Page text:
After spending my entire professional life in the field of diplomacy and international relations, including four years as ambassador in Washington D.C., I never thought I would ever see the day when the US would become the major threat to the peace, stability and good order of the world.
While the US was never a major financial contributor to the economic development of Barbados – that role fell to Canada in our first two decades – the US has over the years provided valuable security assistance, and in trade there was the Alliance for Progress launched by President Kennedy, the Caribbean Basin Initiative launched by President Reagan, and the Free Trade Area of the Americas, proposed by President Clinton.
But perhaps most important of all, was the lead role that the US played in the creation of a stable international system after the Second World War had destroyed the dog-eat-dog anarchy of the 1930s that led to the Second World War. In the new post-war era of decolonisation, international relations began developing a truly global character in which each nation began finding its national interests inseparably bound up with the interests of other nations as well as with international interests of peace, security, and development. Of course, there was still conflict, but this played out within a stable rules-based system. It was in such a system that small states like Barbados had the best chance of surviving and thriving. It was the US that was the anchor of strength in what was, relatively speaking, a period of peaceful and cooperative international relations.
Now it is the US, led by Trumpian populism and isolationism, that is hell-bent on destroying the current system and ushering in a new dog-eat-dog world of powerful predator nations. Trump has sought to undermine NATO, withdrew from the Paris climate change agreement, denounced the Iran nuclear agreement, is provoking a trade war with China, wants to destroy NAFTA and other free trade agreements along with the World Trade Organization, offended or verbally attacked America’s closest allies like Canada, and is interested only in one-off bilateral transactional agreements that can be discarded the next day on a whim. All this amounts to America abandoning its leadership role as the rest of the world can no longer trust the US. Other nations will step in to fill the void.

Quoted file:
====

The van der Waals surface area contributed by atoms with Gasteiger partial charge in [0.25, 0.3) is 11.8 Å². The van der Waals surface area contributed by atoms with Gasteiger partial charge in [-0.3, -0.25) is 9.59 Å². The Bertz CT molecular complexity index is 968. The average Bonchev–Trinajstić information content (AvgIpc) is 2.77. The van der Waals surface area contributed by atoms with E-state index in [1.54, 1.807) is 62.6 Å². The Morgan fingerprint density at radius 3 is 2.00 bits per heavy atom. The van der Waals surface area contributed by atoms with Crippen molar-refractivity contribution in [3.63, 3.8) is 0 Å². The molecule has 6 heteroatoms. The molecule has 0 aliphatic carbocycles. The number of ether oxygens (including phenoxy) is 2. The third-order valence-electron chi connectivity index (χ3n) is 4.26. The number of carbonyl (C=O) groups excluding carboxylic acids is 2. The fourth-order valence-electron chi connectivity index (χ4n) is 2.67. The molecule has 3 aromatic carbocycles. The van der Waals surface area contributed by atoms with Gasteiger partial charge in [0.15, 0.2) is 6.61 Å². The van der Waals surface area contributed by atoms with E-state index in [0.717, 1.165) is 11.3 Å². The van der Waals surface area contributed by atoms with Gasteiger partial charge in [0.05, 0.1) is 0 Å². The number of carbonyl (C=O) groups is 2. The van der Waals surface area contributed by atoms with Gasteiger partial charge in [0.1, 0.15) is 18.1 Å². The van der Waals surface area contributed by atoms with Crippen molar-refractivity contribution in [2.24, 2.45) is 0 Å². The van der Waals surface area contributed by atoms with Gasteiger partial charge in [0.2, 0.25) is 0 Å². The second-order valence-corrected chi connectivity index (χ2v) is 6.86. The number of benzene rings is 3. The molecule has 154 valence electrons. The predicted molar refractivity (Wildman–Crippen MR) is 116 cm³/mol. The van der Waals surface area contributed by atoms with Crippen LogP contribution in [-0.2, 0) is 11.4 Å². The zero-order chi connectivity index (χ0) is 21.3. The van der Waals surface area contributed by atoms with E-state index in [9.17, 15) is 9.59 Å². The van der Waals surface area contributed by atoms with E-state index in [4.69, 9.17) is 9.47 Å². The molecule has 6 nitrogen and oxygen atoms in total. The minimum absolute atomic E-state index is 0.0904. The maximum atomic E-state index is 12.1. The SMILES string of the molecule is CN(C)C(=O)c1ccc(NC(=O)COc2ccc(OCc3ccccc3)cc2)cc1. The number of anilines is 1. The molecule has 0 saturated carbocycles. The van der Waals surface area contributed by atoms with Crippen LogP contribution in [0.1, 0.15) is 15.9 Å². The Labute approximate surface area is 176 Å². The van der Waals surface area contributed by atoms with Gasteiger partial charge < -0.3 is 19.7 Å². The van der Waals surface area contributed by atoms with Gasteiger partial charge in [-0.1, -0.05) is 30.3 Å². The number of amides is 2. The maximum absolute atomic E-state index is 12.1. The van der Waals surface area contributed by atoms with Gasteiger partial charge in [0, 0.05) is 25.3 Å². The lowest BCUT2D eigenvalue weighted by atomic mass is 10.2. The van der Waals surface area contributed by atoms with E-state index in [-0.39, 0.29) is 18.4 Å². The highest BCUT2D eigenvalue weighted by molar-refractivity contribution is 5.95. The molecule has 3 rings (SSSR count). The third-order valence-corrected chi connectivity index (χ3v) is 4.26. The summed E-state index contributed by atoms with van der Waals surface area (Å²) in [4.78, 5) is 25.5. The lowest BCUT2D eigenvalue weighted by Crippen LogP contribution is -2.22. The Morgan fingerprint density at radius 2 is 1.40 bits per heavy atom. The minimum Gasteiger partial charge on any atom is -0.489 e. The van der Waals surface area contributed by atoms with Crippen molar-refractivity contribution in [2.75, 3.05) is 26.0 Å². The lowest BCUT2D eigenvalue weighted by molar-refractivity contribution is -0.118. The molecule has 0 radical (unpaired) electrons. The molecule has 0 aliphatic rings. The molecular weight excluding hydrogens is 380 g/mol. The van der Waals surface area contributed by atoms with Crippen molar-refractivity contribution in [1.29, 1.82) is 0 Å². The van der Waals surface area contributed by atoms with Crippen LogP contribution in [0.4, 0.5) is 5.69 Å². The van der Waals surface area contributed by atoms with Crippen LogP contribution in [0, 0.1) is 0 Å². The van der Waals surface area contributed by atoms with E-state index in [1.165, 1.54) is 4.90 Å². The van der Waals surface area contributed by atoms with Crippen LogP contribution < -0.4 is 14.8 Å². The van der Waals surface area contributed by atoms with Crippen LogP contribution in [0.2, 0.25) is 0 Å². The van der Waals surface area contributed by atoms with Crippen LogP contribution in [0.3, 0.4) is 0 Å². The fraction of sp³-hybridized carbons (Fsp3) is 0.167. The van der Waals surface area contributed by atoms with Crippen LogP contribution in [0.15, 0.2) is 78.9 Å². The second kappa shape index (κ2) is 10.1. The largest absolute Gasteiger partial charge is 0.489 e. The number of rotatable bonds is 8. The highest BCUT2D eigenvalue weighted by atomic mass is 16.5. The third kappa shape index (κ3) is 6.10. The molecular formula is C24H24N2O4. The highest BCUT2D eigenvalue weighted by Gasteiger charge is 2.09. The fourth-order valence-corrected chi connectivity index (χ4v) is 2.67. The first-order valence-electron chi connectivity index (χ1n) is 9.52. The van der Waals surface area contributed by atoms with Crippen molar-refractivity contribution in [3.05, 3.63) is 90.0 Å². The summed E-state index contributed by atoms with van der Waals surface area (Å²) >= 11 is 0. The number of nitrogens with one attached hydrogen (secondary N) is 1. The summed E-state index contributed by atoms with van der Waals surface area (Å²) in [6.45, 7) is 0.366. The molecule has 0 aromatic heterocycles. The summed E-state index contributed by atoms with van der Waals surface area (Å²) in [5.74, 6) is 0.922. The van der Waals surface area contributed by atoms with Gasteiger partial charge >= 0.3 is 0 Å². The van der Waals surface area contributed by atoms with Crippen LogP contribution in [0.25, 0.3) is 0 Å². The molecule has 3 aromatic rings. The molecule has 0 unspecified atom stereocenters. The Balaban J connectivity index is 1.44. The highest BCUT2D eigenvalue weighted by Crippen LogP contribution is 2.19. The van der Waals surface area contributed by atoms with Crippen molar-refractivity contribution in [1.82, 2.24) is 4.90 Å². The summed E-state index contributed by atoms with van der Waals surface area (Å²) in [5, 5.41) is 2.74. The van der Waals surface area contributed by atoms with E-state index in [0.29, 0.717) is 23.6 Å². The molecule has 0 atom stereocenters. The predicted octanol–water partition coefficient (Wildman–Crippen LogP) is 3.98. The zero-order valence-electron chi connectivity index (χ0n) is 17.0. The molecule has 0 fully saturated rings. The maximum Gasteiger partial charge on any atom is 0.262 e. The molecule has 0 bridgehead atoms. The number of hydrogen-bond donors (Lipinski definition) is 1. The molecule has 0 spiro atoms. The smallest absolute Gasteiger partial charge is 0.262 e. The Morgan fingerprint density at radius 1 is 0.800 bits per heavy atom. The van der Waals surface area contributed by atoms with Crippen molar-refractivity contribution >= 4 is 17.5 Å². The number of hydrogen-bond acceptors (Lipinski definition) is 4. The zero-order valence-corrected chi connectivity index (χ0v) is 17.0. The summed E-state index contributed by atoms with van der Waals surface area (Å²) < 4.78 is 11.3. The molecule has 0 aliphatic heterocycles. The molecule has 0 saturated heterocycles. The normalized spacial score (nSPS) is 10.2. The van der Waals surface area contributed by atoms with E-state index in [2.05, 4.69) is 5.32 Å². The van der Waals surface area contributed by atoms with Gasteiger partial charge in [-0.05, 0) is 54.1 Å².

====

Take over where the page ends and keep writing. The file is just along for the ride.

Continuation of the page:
Although the relationship is lopsided, the Caribbean has never feared the power of the US when American leadership is exercised in pursuit of goals that America historically stands for: freedom, human rights, democracy, and dynamic market economies functioning within a just society. Indeed, the Caribbean supported the Desert Storm war against Saddam’s invasion of Kuwait and took part in the UN-backed multinational invasion of Haiti to restore freedom and democracy to the Haitian people.
Now, we can only watch in fear and trepidation as our powerful neighbour to the north goes rogue. Former Canadian Prime Minister Pierre Trudeau once described being next door to the US as sleeping in the same bed as an elephant: you might be crushed without the elephant even intending it. So pity the poor Caribbean mini-states, especially now that the spectre of the Monroe Doctrine allowing the US to intervene militarily at will in the hemisphere has been resurrected by the Trump administration.
We now hear talk of an American military intervention in Venezuela. This should be condemned in advance by all the nations of the hemisphere, but the problem is that a strong minority of nations, some from the Caribbean, are enablers of the corrupt, dictatorial Maduro regime in Venezuela. More than two million people (seven per cent of the population) have fled the economic and social catastrophe that is Venezuela since 2014. Those at home, except for the wealthy corrupt elites surrounding Maduro, are close to starvation. The dysfunctional OAS has failed to deal with the Venezuelan situation despite the Maduro assaults on democratic institutions, the press, and the rule of law that have been well documented by the Inter-American Commission on Human Rights.
We should have no doubt that the next major crisis in the Caribbean will stem from the Venezuelan situation. God help us all.
(Dr Peter Laurie is a retired permanent secretary and head of the Foreign Service who once served as Barbados’ Ambassador to the United States)